The Magic of the Butterflying technique: The Key to Juicy Chicken Breasts in a pan!


Discover the secret to perfectly pan cooked chicken breasts using the simple butterfly cut technique. Easy, delicious, and life-changing!

Confession time: I really do not like to cook meat. And as with many things I don't like, I'm not an expert at it. But a few weeks ago, I stumbled on this food science video by Ethan Chlebowski and became fascinated with the science behind cooking meat perfectly. Since then, I've been cooking chicken breasts in a pan on repeat! It's a healthy, delicious, and quick meal that delights both my husband and kids.

But I understand your concern... Chicken breasts? No thank you... They are dry and bland. Give me thighs or legs at least! I hear you, and I thought the same. Until I learned a simple but magic technique… So today, we’re going to reveal the secret to making juicy and tender chicken breasts: the butterfly technique.

What is Butterflying Chicken Breast, and Why Should You Care?

First things first, let's talk about what the butterfly technique is. No, we're not talking about catching butterflies here, although that would make for an interesting dish. Butterflying is a technique used to flatten a piece of meat, like chicken breast, by cutting it horizontally through the center, leaving one end attached, and then opening it up like a book. This technique allows for even cooking and results in a juicy and tender chicken breast.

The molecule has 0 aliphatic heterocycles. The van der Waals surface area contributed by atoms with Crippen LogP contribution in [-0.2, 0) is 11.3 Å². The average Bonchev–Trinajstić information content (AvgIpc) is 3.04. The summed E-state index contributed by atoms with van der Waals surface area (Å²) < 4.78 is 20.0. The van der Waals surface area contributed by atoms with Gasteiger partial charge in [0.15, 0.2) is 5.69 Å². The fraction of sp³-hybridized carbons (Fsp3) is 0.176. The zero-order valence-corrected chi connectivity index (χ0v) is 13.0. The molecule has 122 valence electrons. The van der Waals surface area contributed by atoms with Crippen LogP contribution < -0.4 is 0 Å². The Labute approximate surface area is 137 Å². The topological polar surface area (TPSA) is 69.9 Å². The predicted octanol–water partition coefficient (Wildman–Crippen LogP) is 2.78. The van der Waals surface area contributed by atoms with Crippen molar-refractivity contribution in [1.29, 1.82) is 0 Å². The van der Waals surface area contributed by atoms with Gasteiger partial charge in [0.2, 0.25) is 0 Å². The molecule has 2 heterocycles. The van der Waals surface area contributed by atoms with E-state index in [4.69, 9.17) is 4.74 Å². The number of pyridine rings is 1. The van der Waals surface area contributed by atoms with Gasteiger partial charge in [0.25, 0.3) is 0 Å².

Why is it so important? Chicken breasts are quite uneven, with a rounder, thicker side and a slim point. To cook the thick side properly, you need to basically overcook the rest of the chicken, resulting in dry and rubbery chicken breast. Enter the world of butterflying! With this technique, you will cut in half the thick part of the chicken breast, creating a uniform thickness, which allows it to cook more evenly.

How to Butterfly Chicken Breast?

So, let's get started! To butterfly a chicken breast, you'll need a very sharp knife (not serrated), a plate, and of course, a chicken breast. One safety hack: raw chicken can have bacteria, so if you're not prepared to really clean your cutting board afterward, I would simply use a plate: it's hygienic and simple.

Start by placing the chicken breast on the cutting board and use the knife to slice horizontally through the thickest part, leaving one end attached. It's important to make sure your knife is sharp so that you can make a clean cut without tearing the chicken breast.

1. Start on the thickest side of the chicken breast

2. Start cutting but slowly not the whole way through. I did little cuts do not look as pretty but they are easy!

Once you've made the initial cuts, slowly open up the chicken breast like a book. It's not a complex cut; just go slow and trust yourself.

3. slowly opening up the chicken breast

4. almost there, you are opening up not cutting the whole way through to keep one single piece of chicken

6. Yey! not the cleanest cut, but the right flat heart shape